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I'm playing around with file pointers in preparation for the Recover Problem. I'm trying to understand something here. I can't actually open up the raw file to read on my IDE. And neither can I read it to make sense character-by-character as I tried in the code here.

Why does the following code print a bunch of gibberish and funky characters when I run it?

#include <stdio.h>
#include <stdlib.h>

int main(int argc, char *argv[])
{
    char ch;

    FILE* stream = fopen("card.raw", "r");
    if(stream != NULL)
    {
        for (int i = 0; i < 100000; i++)
        {

                ch = fgetc(stream);
                printf("%c", ch);
        }
    }
    fclose(stream);
}

1 Answer 1

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It looks like gibberish because the code is printing it as if it were ASCII char data. In reality, it is literally raw digital data. It doesn't translate to ASCII codes or anything else. Instead, it represents either header data in a jpeg file or the digital representation of colors in pixels. It's really not printable.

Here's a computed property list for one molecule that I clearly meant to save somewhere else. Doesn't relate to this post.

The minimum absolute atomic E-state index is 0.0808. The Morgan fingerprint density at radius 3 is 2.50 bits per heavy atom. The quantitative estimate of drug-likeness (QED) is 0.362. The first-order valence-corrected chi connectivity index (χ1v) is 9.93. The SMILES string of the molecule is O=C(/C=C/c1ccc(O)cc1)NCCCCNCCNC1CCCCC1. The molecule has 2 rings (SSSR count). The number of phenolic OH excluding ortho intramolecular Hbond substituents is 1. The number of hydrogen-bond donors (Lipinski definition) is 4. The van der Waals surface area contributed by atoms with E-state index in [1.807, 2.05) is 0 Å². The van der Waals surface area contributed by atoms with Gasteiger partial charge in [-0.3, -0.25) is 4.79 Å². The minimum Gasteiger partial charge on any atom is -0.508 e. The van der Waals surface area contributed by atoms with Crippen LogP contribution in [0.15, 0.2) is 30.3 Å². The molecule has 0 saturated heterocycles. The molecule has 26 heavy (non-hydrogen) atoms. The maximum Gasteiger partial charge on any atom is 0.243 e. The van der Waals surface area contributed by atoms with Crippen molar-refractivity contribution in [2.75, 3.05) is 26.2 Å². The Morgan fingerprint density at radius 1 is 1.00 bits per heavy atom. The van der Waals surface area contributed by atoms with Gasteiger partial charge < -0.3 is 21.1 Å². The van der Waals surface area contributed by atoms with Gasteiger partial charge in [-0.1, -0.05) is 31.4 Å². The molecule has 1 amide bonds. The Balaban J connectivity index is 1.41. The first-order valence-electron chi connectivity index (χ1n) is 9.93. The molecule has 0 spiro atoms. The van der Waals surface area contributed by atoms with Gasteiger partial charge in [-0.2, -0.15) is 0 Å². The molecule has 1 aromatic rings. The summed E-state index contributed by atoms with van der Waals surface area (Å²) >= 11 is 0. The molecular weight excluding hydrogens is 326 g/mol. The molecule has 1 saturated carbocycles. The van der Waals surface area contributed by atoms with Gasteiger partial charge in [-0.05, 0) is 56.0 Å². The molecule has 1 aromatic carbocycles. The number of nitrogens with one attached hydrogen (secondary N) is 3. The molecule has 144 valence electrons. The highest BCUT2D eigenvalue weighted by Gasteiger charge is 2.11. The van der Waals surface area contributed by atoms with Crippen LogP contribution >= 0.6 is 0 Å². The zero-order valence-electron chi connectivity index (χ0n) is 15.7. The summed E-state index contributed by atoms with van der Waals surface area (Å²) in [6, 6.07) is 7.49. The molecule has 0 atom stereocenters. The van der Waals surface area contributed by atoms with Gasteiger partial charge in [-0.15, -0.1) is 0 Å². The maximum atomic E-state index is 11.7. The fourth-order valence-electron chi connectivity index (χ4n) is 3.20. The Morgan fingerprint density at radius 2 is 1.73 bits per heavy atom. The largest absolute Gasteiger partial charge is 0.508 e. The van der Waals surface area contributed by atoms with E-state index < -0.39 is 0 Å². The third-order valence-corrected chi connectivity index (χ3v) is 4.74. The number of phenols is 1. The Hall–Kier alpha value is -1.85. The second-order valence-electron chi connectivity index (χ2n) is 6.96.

So, first of all, you'd need to extract the jpeg files from the raw file to interpret their header data or pixel data.

However, if you really want to look at the raw data, look at the man page for a program called xxd.

Although, there is at least one hidden message in there! ;-)

If this answers your question, please click on the check mark to accept. Let's keep up on forum maintenance. ;-)

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  • Haha, I saw the hidden message, always love easter eggs. xxd looks interesting. Do you have references to where I can read more about how "raw digital data" is created - in this case by a camera?
    – echorashmi
    Jul 20, 2020 at 4:42
  • just google it. "How are digital photos stored" or "how are digital photos created". Or "jpeg standard" or any other specific detail you want to know about.
    – Cliff B
    Jul 21, 2020 at 7:28

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